Eva Dickerson's recent Orlando visit ended on a less-than-magical note.
Her family vacation coincided with the shocking murder there of singer Christina Grimmie. Over the next few days, a mass shooting left 49 dead at a packed Orlando nightclub, and an alligator attacked and killed a young guest at a Walt Disney World resort.
"What a terrible trio of events," said Dickerson, who works for a school in Sierra Vista, Arizona.
The tragedies have a broad personal resonance because so many people have visited Orlando, many of them more than once. The theme-park capital of the world, with 66 million visitors last year, is the No. 1 destination in Florida and one of the most popular vacation sites in the United States.
This is a confusing time for the city and its guests. Is Orlando still a safe place to visit? And if it's possible to discern the long-term outlook for the city, how should you adjust your plans?
Many visitors, Dickerson among them, say they won't let the disasters stop them from returning. "We will not hesitate to visit Orlando again," she said. "We are not deterred by the events that have recently unfolded."
Michelle Weller, vice president of sales and customer service with a Travel Leaders franchise in Houston, reported a similar feeling among others vacationing in Orlando. One of her agents checked on his clients to see if they were okay and needed any assistance. "The clients all said they wanted to stay," Weller said.
Janae Melvin, who works for a university in Ottawa, Kansas, is a regular visitor to Orlando, and she has plans for a theme-park vacation and cruise in December to celebrate her parents' 40th wedding anniversary. She said her family reviewed its plans after hearing the news.
"Orlando had a very tough week - a tragic week. But it doesn't change our opinion of the city or the area, or Disney World operations," she said. "You can't live your life in fear of what might happen, in fear of the unexpected."
But some visitors aren't so sanguine. Travel agencies have been reporting sporadic cancellations. Andrew Reeves, the chief executive of a company that offers translation services in Los Angeles, said he was scheduled to fly to Orlando but decided to cancel "due to the recent incidents."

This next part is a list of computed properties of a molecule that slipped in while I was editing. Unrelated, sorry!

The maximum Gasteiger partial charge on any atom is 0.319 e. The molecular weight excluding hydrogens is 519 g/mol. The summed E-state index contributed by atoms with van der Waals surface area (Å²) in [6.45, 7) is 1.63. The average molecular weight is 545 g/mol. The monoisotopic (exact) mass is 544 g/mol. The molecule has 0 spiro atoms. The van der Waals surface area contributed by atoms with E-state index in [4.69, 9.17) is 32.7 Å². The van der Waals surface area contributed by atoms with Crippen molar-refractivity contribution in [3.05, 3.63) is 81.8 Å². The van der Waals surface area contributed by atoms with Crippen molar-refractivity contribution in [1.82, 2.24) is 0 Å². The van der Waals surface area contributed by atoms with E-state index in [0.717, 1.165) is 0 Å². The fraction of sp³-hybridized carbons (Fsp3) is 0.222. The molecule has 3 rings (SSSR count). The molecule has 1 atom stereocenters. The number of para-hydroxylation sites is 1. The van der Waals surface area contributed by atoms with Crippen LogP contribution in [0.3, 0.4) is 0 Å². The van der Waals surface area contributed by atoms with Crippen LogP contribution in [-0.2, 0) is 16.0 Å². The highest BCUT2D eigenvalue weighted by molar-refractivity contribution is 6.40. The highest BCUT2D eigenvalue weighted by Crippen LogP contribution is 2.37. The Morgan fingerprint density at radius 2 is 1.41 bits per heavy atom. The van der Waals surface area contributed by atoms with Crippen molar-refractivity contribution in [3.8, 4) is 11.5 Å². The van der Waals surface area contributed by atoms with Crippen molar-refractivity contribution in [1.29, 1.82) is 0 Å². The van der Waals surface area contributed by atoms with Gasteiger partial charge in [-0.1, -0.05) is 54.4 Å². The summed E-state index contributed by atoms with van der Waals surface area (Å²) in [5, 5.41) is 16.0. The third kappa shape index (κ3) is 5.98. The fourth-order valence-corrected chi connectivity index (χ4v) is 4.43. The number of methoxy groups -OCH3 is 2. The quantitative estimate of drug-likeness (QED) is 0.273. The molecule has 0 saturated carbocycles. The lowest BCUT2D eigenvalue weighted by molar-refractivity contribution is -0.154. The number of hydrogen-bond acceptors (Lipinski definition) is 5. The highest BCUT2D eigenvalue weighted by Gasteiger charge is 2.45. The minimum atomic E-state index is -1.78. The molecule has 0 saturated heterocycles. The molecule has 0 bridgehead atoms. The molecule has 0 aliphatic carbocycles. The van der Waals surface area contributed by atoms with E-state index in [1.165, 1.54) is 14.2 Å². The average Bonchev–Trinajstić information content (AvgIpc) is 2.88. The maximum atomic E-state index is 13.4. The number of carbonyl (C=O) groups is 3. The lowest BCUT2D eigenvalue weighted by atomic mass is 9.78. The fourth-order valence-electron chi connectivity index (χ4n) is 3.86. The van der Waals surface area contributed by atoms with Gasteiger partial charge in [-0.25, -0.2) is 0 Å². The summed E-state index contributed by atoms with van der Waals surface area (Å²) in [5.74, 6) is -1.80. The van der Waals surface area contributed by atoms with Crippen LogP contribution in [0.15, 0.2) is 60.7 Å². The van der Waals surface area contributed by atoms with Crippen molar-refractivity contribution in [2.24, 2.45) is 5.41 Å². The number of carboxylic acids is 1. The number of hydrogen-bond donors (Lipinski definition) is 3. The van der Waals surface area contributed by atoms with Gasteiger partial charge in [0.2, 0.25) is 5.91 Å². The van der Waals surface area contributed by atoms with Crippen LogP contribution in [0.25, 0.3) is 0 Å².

Vicki O'Grady, a marriage counselor from Orlando, said her boyfriend, who works in the timeshare industry, has seen some cancellations, too. She emailed me earlier this week to say that Orlando is probably the safest it will ever be, and asked me to tell would-be vacationers that they're still welcome. "Please tell them not to cancel their plans," she wrote.
Disclosure: I live in Orlando and have many friends and neighbors who are connected to the tourism industry. My first response to the question "Is Orlando safe?" is to dismissively say, "Of course it is." Orlando has been safe for my family and for a vast majority of visitors. But the more I think about it, the more I understand the worriers. And there's probably nothing Orlando's attractions can say that will reassure every visitor, particularly in light of what just happened.
Nevertheless, the city is working on ways to put tourists' minds at ease. In reaction to the crisis, the Orlando Convention & Visitors Bureau updated and expanded the safety information on Visit Orlando's consumer website. Tourism authorities have briefed their phone representatives on how to answer security questions from prospective visitors. Walt Disney World closed all beach areas and posted warning signs after the alligator attack and is reviewing its safety precautions.
Beyond these steps, the city hasn't announced any new long-term initiatives to attract more guests or calm existing ones.
"We have adjusted our messaging to recognize the sensitivity of this past week's events," said George Aguel, president and chief executive of Visit Orlando. "We are listening to consumers, answering their questions and thanking them for their support."
So far, there haven't been any reports of widespread cancellations, and interest in Orlando remains strong. Queries through the travel search site Liligo.com suggest that it remains one of the most sought-after destinations. Orlando had roughly 6000 weekly searches on the site, making it the top US destination in June. For the week of June 12, however, search queries dipped to below 5000 before recovering somewhat last week, according to the company.
People plan vacations to places such as Walt Disney World far in advance, and it's possible that the events could affect bookings later this year and in 2017. But it's too soon to know. Aguel said it would be "premature" to speculate on future visitation.
"To date, we have not seen indications of change to our visitors' plans to visit the destination," he said. "What we have seen is an incredible outpouring of support from people all over the world - for Orlando as a community as well as a beloved travel destination."
Potential visitors who aren't daunted by the recent news - or who think that avoiding the site of the massacre is a concession to terrorism - might do well to wait and see if cancellations inspire discounts. It pains me to write these words, as someone who calls Orlando home. But I think the worst impact on tourism hasn't hit yet. We might see some deals ahead. If you have a little time before your vacation, it might be smart to wait before you book.